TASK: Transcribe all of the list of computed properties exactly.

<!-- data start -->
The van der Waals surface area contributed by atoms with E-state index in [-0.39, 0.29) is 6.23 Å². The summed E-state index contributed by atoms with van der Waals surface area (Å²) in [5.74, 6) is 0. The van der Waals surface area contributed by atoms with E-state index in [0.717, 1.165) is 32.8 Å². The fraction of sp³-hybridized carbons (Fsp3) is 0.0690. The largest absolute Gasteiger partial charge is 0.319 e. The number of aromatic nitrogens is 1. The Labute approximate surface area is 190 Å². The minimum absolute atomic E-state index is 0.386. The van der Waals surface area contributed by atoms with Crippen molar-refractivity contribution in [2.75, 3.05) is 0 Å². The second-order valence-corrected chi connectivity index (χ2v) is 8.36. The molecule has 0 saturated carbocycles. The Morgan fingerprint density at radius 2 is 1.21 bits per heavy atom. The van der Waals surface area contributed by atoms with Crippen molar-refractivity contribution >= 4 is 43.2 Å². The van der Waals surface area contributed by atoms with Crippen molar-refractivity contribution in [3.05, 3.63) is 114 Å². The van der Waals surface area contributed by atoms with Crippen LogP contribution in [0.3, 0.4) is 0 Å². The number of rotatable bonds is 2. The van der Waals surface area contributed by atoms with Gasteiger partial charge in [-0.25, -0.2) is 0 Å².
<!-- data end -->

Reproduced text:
The van der Waals surface area contributed by atoms with E-state index in [-0.39, 0.29) is 6.23 Å². The summed E-state index contributed by atoms with van der Waals surface area (Å²) in [5.74, 6) is 0. The van der Waals surface area contributed by atoms with E-state index in [0.717, 1.165) is 32.8 Å². The fraction of sp³-hybridized carbons (Fsp3) is 0.0690. The largest absolute Gasteiger partial charge is 0.319 e. The number of aromatic nitrogens is 1. The Labute approximate surface area is 190 Å². The minimum absolute atomic E-state index is 0.386. The van der Waals surface area contributed by atoms with Crippen molar-refractivity contribution in [2.75, 3.05) is 0 Å². The second-order valence-corrected chi connectivity index (χ2v) is 8.36. The molecule has 0 saturated carbocycles. The Morgan fingerprint density at radius 2 is 1.21 bits per heavy atom. The van der Waals surface area contributed by atoms with Crippen molar-refractivity contribution >= 4 is 43.2 Å². The van der Waals surface area contributed by atoms with Crippen molar-refractivity contribution in [3.05, 3.63) is 114 Å². The van der Waals surface area contributed by atoms with Crippen LogP contribution in [0.3, 0.4) is 0 Å². The number of rotatable bonds is 2. The van der Waals surface area contributed by atoms with Gasteiger partial charge in [-0.25, -0.2) is 0 Å².